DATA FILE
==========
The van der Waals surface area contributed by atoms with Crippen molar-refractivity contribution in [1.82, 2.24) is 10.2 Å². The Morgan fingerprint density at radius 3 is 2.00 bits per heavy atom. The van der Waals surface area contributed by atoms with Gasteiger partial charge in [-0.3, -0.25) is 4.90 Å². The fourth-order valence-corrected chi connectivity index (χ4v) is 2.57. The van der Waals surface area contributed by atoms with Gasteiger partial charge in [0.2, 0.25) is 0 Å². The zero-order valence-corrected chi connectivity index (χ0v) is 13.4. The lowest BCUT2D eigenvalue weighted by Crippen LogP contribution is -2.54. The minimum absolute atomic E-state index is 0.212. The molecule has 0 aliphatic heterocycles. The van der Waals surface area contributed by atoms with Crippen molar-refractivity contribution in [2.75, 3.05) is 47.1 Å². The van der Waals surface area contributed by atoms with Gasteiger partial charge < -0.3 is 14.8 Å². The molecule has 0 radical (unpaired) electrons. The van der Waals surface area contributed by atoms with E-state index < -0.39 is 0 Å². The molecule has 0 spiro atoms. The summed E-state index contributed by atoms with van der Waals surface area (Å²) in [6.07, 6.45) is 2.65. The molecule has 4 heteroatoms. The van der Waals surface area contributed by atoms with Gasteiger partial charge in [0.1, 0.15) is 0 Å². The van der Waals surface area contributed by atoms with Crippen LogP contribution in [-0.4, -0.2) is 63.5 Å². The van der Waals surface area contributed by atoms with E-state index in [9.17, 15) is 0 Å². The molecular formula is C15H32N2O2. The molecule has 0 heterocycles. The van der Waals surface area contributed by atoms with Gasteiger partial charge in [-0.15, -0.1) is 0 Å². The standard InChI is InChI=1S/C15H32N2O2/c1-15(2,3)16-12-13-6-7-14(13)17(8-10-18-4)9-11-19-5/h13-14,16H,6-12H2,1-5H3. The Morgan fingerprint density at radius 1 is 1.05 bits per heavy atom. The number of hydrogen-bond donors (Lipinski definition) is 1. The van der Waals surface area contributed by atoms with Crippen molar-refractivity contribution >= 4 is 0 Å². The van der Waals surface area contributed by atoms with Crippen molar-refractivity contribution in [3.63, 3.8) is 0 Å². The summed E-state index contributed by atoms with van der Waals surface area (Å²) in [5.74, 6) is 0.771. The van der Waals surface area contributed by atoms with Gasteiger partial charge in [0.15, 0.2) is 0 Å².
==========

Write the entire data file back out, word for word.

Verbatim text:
The van der Waals surface area contributed by atoms with Crippen molar-refractivity contribution in [1.82, 2.24) is 10.2 Å². The Morgan fingerprint density at radius 3 is 2.00 bits per heavy atom. The van der Waals surface area contributed by atoms with Gasteiger partial charge in [-0.3, -0.25) is 4.90 Å². The fourth-order valence-corrected chi connectivity index (χ4v) is 2.57. The van der Waals surface area contributed by atoms with Gasteiger partial charge in [0.2, 0.25) is 0 Å². The zero-order valence-corrected chi connectivity index (χ0v) is 13.4. The lowest BCUT2D eigenvalue weighted by Crippen LogP contribution is -2.54. The minimum absolute atomic E-state index is 0.212. The molecule has 0 aliphatic heterocycles. The van der Waals surface area contributed by atoms with Crippen molar-refractivity contribution in [2.75, 3.05) is 47.1 Å². The van der Waals surface area contributed by atoms with Gasteiger partial charge < -0.3 is 14.8 Å². The molecule has 0 radical (unpaired) electrons. The van der Waals surface area contributed by atoms with E-state index < -0.39 is 0 Å². The molecule has 0 spiro atoms. The summed E-state index contributed by atoms with van der Waals surface area (Å²) in [6.07, 6.45) is 2.65. The molecule has 4 heteroatoms. The van der Waals surface area contributed by atoms with Gasteiger partial charge in [0.1, 0.15) is 0 Å². The van der Waals surface area contributed by atoms with Crippen LogP contribution in [-0.4, -0.2) is 63.5 Å². The van der Waals surface area contributed by atoms with E-state index in [9.17, 15) is 0 Å². The molecular formula is C15H32N2O2. The molecule has 0 heterocycles. The van der Waals surface area contributed by atoms with Gasteiger partial charge in [-0.15, -0.1) is 0 Å². The standard InChI is InChI=1S/C15H32N2O2/c1-15(2,3)16-12-13-6-7-14(13)17(8-10-18-4)9-11-19-5/h13-14,16H,6-12H2,1-5H3. The Morgan fingerprint density at radius 1 is 1.05 bits per heavy atom. The number of hydrogen-bond donors (Lipinski definition) is 1. The van der Waals surface area contributed by atoms with Crippen molar-refractivity contribution >= 4 is 0 Å². The van der Waals surface area contributed by atoms with Crippen molar-refractivity contribution in [3.63, 3.8) is 0 Å². The summed E-state index contributed by atoms with van der Waals surface area (Å²) in [5.74, 6) is 0.771. The van der Waals surface area contributed by atoms with Gasteiger partial charge in [0.15, 0.2) is 0 Å².